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21 March 2012
A few months ago the Supreme Court handed down a significant decision that addressed the much-debated issue of the incorporation of arbitration clauses by reference to contractual terms and conditions. In so doing, it has refocused attention on whether such clauses can be incorporated by reference to common charterparty forms contained within fixture recaps. This has been a point of contention for many years within the shipping industry, giving rise to many disputes and considerable uncertainty in the interpretation of charterparties and fixture recaps.
Reference by fixture recap to standard form charterparties is common practice in the industry; however, the incorporation of arbitration clauses by such means has remained an area of uncertainty in Italian law. The question is whether a general reference is sufficient for the arbitration clause to be validly incorporated, or whether the reference must specifically mention the arbitration agreement.
Although the case concerned an international sale agreement, rather than a charterparty, the impact of the decision - applied by analogy - will be crucial to the future interpretation of charterparties and fixture recaps.
An appeal to the Supreme Court was brought against the judgment of the Bari Court of Appeal that recognised an arbitral award rendered in London. Arbitration proceedings had been established on the basis of an arbitration clause contained in terms and conditions that had been generally incorporated, by reference, into the contractual agreement stipulated between the parties.
The Bari Court of Appeal ruled that the agreement to arbitrate was vaild; it therefore upheld the recognition of the London award. The appeal to the Supreme Court was based on the provision in Article 2.2 of the New York Convention 1958 that "agreement in writing shall include an arbitral clause in a contract or an arbitration agreement, signed by the parties or contained in an exchange of letters or telegrams". It was argued that no such agreement had been reached, as mere reference to general terms and conditions does not amount to an 'agreement in writing' for these purposes. This literal and restrictive interpretation mirrors a protective approach towards the jurisdiction of the national courts.(1)
The Supreme Court upheld the validity of the arbitral agreement and rejected the appeal.(2) It based its decision on Article 833 of the Code of Civil Procedure, whereby an arbitration clause contained within general terms and conditions referred to in a written agreement is valid "as far as the parties knew or ought to have known about it by using ordinary diligence". The court went further in holding that this content and effect of Article 833 could be inferred from the wording of Article 2 of the convention. Furthermore, the court affirmed that such a rule "is to be placed on the path of an evolution intended to overcome formalistic hindrances within the ambit of international trade" for the express purpose of favouring international arbitration.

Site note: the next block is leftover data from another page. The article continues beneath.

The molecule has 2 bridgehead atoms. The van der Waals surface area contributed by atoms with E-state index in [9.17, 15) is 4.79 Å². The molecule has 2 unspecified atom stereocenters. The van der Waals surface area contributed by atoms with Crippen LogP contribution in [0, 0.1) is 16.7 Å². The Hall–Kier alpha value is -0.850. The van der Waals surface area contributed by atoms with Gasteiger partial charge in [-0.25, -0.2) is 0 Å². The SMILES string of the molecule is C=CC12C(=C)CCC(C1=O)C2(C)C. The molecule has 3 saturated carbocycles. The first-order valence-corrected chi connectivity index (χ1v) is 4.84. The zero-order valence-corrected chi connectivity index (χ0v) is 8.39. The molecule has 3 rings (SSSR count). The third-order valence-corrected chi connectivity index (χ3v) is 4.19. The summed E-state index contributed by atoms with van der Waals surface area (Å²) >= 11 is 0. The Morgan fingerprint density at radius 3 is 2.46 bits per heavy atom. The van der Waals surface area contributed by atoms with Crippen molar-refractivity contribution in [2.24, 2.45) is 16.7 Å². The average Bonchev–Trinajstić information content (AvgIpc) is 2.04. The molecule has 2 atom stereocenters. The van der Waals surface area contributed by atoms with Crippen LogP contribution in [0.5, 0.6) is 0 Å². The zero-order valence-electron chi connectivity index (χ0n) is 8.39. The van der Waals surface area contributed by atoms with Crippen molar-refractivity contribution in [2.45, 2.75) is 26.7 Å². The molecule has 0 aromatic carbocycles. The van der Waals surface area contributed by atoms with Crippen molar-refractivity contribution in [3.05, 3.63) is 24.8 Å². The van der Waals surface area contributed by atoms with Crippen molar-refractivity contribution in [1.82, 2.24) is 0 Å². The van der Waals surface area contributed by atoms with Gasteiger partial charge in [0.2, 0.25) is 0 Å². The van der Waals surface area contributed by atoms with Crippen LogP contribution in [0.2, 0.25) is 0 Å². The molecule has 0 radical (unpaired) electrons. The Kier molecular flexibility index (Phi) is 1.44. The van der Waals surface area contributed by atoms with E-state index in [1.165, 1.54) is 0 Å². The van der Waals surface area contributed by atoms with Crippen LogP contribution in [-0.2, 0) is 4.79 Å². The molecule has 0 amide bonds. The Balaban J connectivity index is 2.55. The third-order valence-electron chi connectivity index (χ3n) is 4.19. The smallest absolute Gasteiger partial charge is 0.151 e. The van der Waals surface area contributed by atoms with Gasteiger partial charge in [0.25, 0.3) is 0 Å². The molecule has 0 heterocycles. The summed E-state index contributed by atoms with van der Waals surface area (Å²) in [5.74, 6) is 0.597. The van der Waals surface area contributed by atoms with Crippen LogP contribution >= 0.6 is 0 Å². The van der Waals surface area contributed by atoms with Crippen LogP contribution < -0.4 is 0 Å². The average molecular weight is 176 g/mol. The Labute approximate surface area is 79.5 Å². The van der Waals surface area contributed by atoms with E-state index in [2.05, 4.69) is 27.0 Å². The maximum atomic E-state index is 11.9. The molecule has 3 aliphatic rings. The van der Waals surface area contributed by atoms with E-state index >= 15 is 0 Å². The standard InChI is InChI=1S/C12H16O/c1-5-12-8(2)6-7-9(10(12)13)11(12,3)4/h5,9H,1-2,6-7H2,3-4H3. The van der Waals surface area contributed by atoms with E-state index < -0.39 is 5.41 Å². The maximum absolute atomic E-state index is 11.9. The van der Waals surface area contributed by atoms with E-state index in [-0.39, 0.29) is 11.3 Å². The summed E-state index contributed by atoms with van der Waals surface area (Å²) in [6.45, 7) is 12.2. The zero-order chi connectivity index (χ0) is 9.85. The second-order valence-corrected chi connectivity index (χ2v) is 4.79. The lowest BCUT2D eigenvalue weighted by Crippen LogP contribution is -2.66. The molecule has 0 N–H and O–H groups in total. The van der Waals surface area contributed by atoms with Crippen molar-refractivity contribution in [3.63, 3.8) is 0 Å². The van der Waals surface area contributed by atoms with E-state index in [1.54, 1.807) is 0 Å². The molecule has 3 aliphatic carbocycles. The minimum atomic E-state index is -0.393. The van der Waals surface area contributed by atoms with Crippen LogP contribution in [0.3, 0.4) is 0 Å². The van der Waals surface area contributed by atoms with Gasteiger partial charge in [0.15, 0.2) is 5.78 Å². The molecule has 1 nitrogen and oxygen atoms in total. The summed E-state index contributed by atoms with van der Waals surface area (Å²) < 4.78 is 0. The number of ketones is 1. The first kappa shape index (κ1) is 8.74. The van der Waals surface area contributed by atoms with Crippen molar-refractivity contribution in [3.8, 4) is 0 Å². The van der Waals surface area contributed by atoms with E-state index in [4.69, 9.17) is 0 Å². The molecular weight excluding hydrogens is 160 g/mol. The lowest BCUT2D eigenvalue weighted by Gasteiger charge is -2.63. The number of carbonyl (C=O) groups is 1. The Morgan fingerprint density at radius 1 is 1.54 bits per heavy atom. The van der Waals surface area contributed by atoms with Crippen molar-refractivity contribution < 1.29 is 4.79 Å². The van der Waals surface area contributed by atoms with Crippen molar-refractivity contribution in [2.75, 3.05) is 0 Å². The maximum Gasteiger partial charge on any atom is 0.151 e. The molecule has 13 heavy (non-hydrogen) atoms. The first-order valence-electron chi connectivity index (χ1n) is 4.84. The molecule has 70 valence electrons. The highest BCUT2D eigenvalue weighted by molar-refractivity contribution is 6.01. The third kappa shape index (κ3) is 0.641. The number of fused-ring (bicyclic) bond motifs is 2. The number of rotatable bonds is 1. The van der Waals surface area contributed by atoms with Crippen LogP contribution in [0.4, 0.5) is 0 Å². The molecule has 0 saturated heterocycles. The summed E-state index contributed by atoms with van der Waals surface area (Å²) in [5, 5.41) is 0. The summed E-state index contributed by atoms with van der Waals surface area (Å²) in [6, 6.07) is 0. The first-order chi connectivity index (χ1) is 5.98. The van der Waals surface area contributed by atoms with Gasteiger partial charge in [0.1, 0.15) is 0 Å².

The definition of an 'agreement in writing' in Article 2 was found to be "wide-ranging" enough to be compatible with the incorporation of an arbitration clause by general reference to terms and conditions.
For companies that are active in international shipping with connections to Italy, it is no easy task to evaluate the future impact of this precedential decision. Italian operators and the Italian courts must establish what light has been shed on the interpretation of arbitration agreements that are contained in charterparties which are merely referred to in fixture recaps.
A first problem is that Article 833 of the code, on which the decision was partly based, has been repealed by Legislative Decree 40/2006, partly depriving the reasoning of its persuasive authority for the future. However, the reasoning is clearly intended to be valid even in the absence of Article 833, creating a direct link between Article 2 of the convention and the possibility of incorporating arbitration clauses by mere general reference to terms and conditions.
The court expressed a favourable view of internationa practices and its attitude to greater unifomity of approach with that fostered by other jurisdictions.
Hence, although the state of the law remains to some extent uncertain, and conflicting precedents can be cited, the decision lends some support to the argument that arbitration clauses contained in well-recognised charterparty forms can be validly incorporated by means of a general reference to the terms contained in fixture recaps, without the need for them to make specific mention of the arbitration agreement.
(1) This interpretation has found support in a number of judgments, including that of the Unified Divisions of the Supreme Court in Dreyfus Commodities Italia v Cereal Mangimi (11529, May 19 2009), in which it was held that for an arbitration clause to be incorporated by reference, such reference must be specific and must expressly mention the arbitration clause.
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